Have you ever looked at someone doing yoga and thought they were born that bendy and that’s why they are able to do yoga?
Research and a recent book by Malcolm Gladwell assert that even people who we think of as ‘clever’ or ‘gifted’ have only got to their level of achievement because they have been putting in the hours, day in, day out.
Neurologist Daniel Levitin says “the emerging picture from such studies is that 10,000 hours of practice is required to achieve the level of mastery associated with being a world-class expert-in anything. In study after study, of composers, basketball players, fiction writers, ice skaters, concert pianists, chess players, master criminals, and what have you, this number comes up again and again… No one has yet found a case in which true world-class expertise was accomplished in less time..”
However, in his book Deceived Wisdom, David Bradley disagrees saying it was based on research by psychologist Anders Ericsson of Florida State University who never mentioned it. Bradley maintains “It (practice) can make you perfectly competent – but not necessarily excellent”.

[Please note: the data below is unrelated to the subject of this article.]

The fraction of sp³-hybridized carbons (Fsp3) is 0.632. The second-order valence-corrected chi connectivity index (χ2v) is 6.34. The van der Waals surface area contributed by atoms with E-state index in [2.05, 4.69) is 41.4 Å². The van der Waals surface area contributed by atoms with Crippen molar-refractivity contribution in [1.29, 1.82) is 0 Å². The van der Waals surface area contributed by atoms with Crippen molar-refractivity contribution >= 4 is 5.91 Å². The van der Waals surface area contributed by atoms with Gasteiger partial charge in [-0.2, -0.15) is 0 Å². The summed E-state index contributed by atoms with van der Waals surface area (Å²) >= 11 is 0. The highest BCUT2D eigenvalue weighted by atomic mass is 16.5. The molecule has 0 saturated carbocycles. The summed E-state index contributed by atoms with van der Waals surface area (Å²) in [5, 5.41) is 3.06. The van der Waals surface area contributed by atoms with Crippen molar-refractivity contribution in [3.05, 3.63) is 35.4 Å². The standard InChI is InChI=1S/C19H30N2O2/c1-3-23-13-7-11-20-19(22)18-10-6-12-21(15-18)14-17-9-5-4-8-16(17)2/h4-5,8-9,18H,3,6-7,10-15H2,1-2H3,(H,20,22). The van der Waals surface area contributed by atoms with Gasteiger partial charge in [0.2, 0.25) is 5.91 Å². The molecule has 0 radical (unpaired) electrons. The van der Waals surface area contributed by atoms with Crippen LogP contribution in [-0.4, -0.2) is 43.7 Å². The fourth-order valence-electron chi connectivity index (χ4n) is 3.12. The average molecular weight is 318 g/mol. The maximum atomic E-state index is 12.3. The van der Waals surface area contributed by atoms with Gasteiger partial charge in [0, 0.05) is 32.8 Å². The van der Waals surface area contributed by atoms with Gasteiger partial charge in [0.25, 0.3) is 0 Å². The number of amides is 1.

Nevertheless if we want to progress and develop in body, mind and spirit through yoga, as with anything, putting in the practice means we reap rewards and create a healthy discipline in our lives. I don’t agree with Huffington Post writer, Kino MacGregor’s single-minded view that we have to keep going back to the mat in order to practise. There are many other ways to practise yoga too, especially if we are not so physically flexible and strong. The following are just a few:
– bringing the attention to the breath,
– feeling the feet on the ground, and our posture, as we stand and walk,
– listening to someone with complete attention
– treating ourselves and others with ‘ahimsa’ (non violence)
If you’d like to know more, read the article in the Huffington Post http://www.huffingtonpost.com/kino-macgregor/yoga-practice_b_2870247.html or put in the hours and read the books!